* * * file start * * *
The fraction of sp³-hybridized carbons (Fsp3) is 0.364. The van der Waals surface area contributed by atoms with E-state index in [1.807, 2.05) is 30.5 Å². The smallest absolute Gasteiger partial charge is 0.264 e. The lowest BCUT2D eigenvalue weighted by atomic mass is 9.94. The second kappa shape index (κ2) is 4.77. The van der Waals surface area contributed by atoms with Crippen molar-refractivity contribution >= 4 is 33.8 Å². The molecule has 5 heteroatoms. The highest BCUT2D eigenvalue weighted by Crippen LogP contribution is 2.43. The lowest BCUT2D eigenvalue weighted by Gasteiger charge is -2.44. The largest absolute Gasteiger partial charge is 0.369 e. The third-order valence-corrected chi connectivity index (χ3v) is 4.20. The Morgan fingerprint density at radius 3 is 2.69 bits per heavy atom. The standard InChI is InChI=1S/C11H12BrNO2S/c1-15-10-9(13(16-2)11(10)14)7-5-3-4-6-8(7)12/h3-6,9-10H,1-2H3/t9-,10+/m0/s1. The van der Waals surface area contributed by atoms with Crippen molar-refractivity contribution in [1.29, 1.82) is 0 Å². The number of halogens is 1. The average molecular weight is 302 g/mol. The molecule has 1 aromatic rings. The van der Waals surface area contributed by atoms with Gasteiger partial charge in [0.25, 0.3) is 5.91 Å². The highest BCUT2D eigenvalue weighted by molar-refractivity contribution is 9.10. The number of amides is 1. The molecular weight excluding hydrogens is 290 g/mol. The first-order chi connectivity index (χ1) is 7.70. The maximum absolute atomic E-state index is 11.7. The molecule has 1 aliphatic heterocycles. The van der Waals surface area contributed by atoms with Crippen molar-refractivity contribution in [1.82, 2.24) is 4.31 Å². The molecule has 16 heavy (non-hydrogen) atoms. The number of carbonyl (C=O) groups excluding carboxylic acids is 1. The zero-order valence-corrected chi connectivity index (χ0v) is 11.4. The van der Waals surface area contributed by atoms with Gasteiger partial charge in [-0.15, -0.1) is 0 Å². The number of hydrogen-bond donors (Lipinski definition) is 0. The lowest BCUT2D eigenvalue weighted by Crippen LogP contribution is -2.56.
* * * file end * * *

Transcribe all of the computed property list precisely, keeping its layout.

The fraction of sp³-hybridized carbons (Fsp3) is 0.364. The van der Waals surface area contributed by atoms with E-state index in [1.807, 2.05) is 30.5 Å². The smallest absolute Gasteiger partial charge is 0.264 e. The lowest BCUT2D eigenvalue weighted by atomic mass is 9.94. The second kappa shape index (κ2) is 4.77. The van der Waals surface area contributed by atoms with Crippen molar-refractivity contribution >= 4 is 33.8 Å². The molecule has 5 heteroatoms. The highest BCUT2D eigenvalue weighted by Crippen LogP contribution is 2.43. The lowest BCUT2D eigenvalue weighted by Gasteiger charge is -2.44. The largest absolute Gasteiger partial charge is 0.369 e. The third-order valence-corrected chi connectivity index (χ3v) is 4.20. The Morgan fingerprint density at radius 3 is 2.69 bits per heavy atom. The standard InChI is InChI=1S/C11H12BrNO2S/c1-15-10-9(13(16-2)11(10)14)7-5-3-4-6-8(7)12/h3-6,9-10H,1-2H3/t9-,10+/m0/s1. The van der Waals surface area contributed by atoms with Crippen molar-refractivity contribution in [1.29, 1.82) is 0 Å². The number of halogens is 1. The average molecular weight is 302 g/mol. The molecule has 1 aromatic rings. The van der Waals surface area contributed by atoms with Gasteiger partial charge in [0.25, 0.3) is 5.91 Å². The highest BCUT2D eigenvalue weighted by molar-refractivity contribution is 9.10. The number of amides is 1. The molecular weight excluding hydrogens is 290 g/mol. The first-order chi connectivity index (χ1) is 7.70. The maximum absolute atomic E-state index is 11.7. The molecule has 1 aliphatic heterocycles. The van der Waals surface area contributed by atoms with Crippen molar-refractivity contribution in [1.82, 2.24) is 4.31 Å². The molecule has 16 heavy (non-hydrogen) atoms. The number of carbonyl (C=O) groups excluding carboxylic acids is 1. The zero-order valence-corrected chi connectivity index (χ0v) is 11.4. The van der Waals surface area contributed by atoms with Gasteiger partial charge in [-0.15, -0.1) is 0 Å². The number of hydrogen-bond donors (Lipinski definition) is 0. The lowest BCUT2D eigenvalue weighted by Crippen LogP contribution is -2.56.